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The question came after a recent Quebec court ruling that overturned part of the federal and provincial laws on medically assisted dying laws.

Mr Trudeau vowed to relax the law “in six months” if re-elected. Mr Scheer said a Conservative government “will evaluate the decision”.

Controversial secularism bill remains an issue

Bill 21, passed by Quebec’s provincial legislature in June, bars civil servants deemed to be in positions of authority from wearing religious symbols at work.

The Quebec secularism bill has been a major issue on the campaign trail – and questions about whether they would challenge the legislation in court haven’t stopped coming for the party leaders.

Critics say it is discriminatory but its supporters have praised the law as a reasonable step towards enshrining the separation of Church and state in Quebec.

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But many in Quebec support the controversial law, which puts the political leaders in a sticky spot, since the province – with 78 of the 338 seats in the House of Commons – is a crucial battleground.

Moderator Patrick Roy pressed the leaders on just that, saying: “We get the impression you’re being really cautious not to displease Quebec voters,”

To varying degrees, most the federal leaders have spoken out against the legislation – except the Bloc Québécois, which supports the bill – while saying they want to respect the jurisdictional rights of Quebec.

Mr Trudeau has boasted that he was the only party leader who might use the courts to fight the law.

Mr Singh, a practicing Sikh who wears a turban, has been pushed in the last few days over on his view of the federal government’s role.

“What I do want to do is always fight against division,” he said, adding his message to voters is: “Sure I wear a turban, but we share the same values.”

Third-place hustle

The current polling numbers suggest there is a strong possibility that voters will elect a minority government.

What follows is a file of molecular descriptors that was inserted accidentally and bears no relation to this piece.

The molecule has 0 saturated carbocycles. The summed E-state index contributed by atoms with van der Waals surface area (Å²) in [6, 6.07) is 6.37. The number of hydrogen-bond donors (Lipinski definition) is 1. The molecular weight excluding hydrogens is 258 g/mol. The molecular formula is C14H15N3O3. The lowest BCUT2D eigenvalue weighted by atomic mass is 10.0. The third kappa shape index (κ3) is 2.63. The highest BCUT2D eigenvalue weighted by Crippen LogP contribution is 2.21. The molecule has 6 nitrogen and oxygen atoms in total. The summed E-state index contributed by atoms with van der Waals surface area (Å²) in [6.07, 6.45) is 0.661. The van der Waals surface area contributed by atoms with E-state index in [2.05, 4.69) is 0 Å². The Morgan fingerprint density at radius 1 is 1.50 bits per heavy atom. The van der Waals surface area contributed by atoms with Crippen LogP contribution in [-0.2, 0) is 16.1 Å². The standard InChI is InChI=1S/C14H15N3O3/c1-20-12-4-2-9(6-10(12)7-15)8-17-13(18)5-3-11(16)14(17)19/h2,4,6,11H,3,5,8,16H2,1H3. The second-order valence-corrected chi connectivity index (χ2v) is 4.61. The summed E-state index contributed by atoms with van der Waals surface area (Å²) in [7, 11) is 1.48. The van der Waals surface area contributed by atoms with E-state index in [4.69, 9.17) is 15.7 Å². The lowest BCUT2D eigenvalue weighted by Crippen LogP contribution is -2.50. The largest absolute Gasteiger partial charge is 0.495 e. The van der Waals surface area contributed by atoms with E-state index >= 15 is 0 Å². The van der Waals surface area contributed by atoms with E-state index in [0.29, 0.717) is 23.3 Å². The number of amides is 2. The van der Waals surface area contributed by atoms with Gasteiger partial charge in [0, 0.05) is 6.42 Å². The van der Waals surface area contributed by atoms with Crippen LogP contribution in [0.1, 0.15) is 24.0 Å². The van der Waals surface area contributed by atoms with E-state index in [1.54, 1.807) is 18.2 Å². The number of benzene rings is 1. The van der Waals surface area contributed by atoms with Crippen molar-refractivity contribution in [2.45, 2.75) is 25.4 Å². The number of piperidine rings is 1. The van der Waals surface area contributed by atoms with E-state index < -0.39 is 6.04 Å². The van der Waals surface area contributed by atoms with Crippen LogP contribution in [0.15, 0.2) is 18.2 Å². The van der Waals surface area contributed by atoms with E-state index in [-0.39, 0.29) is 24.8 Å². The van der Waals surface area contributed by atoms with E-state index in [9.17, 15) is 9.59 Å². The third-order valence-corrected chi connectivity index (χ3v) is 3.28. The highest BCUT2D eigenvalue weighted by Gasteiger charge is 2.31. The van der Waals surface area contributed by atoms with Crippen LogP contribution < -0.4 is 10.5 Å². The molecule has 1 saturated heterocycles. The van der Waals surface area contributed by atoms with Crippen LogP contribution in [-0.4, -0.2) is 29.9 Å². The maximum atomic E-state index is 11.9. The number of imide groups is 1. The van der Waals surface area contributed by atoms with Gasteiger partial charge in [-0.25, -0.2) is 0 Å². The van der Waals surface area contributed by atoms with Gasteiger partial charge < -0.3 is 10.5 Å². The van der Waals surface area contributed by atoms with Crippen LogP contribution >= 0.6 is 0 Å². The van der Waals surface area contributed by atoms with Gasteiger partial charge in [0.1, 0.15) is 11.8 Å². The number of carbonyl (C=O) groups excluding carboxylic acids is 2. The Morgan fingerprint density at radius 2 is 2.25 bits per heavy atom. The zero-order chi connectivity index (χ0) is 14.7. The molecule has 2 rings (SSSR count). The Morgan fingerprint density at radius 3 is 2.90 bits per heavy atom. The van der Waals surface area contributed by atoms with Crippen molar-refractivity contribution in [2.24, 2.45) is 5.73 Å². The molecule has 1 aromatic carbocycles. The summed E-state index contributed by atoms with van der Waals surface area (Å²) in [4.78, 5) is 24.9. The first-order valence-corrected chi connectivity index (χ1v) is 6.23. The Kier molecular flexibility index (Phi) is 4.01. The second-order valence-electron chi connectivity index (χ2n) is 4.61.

That has brought increased scrutiny over what policies the NDP, the Bloc and Greens would back in a minority situation.

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Reuters

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Bloc Québécois leader Yves-Francois Blanchet, accompanied by his wife, arrives for the federal election debate

The Bloc leader said following the debate that he would not prop up either a Conservative or a Liberal government in a minority situation and would be in Parliament only to speak for Quebec’s interests.

The party, which only runs candidates in Quebec, is surging and Mr Blanchet sought to position himself as the leader best placed to defend values of voters in that province.

Mr Singh has already begun to lay out his priorities in such a scenario, including investments on a national drug plan and on housing. He was less firm on his stance on a controversial oil pipeline project supported by both the Conservatives and the Liberals, saying post-debate that a decision on the project’s future should be “reasonable and prudent”.

Ms May said the Greens would not support any government that is not adequately committed to strong action on climate change.

With files from The Canadian Press